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Pennsylvania Supreme Court Holds Woman Huffing While Driving Acted With Malice

A Pennsylvania driver huffed difluoroethane, or DFE, while driving and killed another driver in a subsequent collision. Based on her past of losing consciousness after huffing DFE, the Pennsylvania Supreme Court concluded this summer that her conduct constituted malice sufficient to support her convictions of third-degree murder and aggravated assault. The state high court therefore affirmed the superior court’s decision in this Pennsylvania DUI case.

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Huffing while driving is more common than one might expect; it is an issue that often finds its way into the courts. Just this month, for example, the Minnesota Supreme Court reversed the impaired driving convictions of a woman who was found limp in her car three separate times after allegedly huffing DFE. One Minnesota Supreme Court Justice dissented; she argued the law lists hazardous chemical characteristics, and DFE falls under that category even though it’s not mentioned by name.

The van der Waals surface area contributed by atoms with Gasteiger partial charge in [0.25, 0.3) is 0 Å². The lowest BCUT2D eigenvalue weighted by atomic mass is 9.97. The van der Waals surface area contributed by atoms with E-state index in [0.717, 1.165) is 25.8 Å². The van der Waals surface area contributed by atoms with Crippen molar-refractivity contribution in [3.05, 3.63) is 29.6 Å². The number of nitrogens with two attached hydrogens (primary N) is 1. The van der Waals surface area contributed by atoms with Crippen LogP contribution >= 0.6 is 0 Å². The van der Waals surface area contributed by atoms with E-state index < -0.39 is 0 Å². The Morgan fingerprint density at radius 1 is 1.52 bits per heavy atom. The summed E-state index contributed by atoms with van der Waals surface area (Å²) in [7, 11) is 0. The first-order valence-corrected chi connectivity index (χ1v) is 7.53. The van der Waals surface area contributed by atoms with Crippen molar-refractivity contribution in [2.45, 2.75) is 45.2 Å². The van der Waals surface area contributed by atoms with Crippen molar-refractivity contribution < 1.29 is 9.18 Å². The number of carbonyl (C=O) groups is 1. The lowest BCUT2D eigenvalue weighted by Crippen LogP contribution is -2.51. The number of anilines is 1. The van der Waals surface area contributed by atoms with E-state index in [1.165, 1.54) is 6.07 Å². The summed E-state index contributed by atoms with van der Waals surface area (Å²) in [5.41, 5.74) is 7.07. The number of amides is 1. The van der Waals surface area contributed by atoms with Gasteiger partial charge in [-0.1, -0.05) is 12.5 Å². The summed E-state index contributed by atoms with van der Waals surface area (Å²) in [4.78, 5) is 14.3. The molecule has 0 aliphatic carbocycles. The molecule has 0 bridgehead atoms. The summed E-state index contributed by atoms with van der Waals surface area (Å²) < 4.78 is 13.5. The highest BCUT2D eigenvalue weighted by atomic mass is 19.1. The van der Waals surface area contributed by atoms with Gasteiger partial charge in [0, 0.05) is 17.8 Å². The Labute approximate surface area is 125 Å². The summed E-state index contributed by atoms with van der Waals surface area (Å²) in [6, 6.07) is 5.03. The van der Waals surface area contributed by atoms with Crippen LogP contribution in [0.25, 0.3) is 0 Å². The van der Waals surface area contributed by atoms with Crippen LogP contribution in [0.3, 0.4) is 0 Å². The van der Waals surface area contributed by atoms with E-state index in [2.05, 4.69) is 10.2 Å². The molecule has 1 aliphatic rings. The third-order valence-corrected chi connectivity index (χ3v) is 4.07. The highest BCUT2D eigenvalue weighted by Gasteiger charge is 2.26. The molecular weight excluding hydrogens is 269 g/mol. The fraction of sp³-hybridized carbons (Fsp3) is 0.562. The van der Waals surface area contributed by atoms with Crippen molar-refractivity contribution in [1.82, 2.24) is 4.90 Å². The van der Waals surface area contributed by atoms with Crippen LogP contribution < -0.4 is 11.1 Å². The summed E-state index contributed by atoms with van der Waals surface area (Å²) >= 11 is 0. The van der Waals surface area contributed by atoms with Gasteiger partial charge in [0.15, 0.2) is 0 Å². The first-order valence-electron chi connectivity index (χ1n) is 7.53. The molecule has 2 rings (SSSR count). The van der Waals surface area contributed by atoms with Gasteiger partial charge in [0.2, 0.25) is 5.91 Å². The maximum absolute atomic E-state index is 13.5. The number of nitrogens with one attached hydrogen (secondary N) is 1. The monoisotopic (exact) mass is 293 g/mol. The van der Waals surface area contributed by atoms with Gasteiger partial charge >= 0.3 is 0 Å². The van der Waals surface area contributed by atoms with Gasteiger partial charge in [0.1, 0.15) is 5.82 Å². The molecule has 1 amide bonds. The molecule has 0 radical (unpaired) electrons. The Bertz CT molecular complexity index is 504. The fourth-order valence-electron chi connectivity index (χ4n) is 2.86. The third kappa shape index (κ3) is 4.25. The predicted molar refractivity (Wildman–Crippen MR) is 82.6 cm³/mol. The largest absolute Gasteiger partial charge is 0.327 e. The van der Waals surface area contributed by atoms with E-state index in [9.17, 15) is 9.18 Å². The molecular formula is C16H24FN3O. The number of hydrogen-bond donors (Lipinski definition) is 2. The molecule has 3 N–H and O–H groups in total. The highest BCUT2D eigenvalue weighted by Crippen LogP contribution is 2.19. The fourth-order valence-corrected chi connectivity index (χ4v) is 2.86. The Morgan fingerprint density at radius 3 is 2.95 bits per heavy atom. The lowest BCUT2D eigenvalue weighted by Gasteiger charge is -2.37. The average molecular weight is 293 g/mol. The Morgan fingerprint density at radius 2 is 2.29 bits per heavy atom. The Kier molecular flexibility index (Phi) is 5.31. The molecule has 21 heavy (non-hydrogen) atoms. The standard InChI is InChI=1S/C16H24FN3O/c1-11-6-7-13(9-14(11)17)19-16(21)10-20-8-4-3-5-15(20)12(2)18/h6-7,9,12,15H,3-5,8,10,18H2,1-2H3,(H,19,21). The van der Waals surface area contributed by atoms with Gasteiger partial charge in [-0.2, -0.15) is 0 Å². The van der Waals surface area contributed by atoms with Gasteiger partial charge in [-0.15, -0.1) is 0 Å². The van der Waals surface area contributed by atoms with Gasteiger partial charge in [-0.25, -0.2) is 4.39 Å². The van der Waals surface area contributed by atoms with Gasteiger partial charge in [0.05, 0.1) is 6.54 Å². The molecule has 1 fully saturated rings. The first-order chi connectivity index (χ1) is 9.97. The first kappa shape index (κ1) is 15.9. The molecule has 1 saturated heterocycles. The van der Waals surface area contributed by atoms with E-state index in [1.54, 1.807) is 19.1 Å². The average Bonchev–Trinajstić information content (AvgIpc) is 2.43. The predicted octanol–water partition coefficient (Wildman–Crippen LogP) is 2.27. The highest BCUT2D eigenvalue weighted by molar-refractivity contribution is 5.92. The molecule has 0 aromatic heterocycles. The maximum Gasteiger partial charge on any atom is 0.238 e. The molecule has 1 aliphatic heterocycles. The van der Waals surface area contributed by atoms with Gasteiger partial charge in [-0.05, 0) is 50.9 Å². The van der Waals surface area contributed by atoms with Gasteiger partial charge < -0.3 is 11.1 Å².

DFE is a colorless gas commonly used as a refrigerant or as a propellant for aerosol sprays and in gas duster products. DFE is defined as an inhalant, which also includes chemicals found in products like aerosol sprays, glue, cleaning fluids, paint thinner, nail polish remover, and lighter fuel. When these substances are inhaled through the nose or mouth, they can cause permanent physical and mental damage. They deprive the body of oxygen and force the heart to beat rapidly and irregularly. People using inhalants can suffer nausea and nosebleeds, lose their sense of smell, or develop liver, kidney, and lung problems. Prolonged use can cause reduced muscle mass, tone, and strength. Inhalants can make people unable to move, walk, talk, and think normally. When the toxic fumes are sniffed straight into the sinuses, much of the damage is caused to the brain tissue. In addition to the above, inhalants can kill a person by heart attack or suffocation as the inhaled fumes take the place of oxygen in the lungs and central nervous system. A person who has huffed inhalants might also suddenly react with unexpected and extreme violence.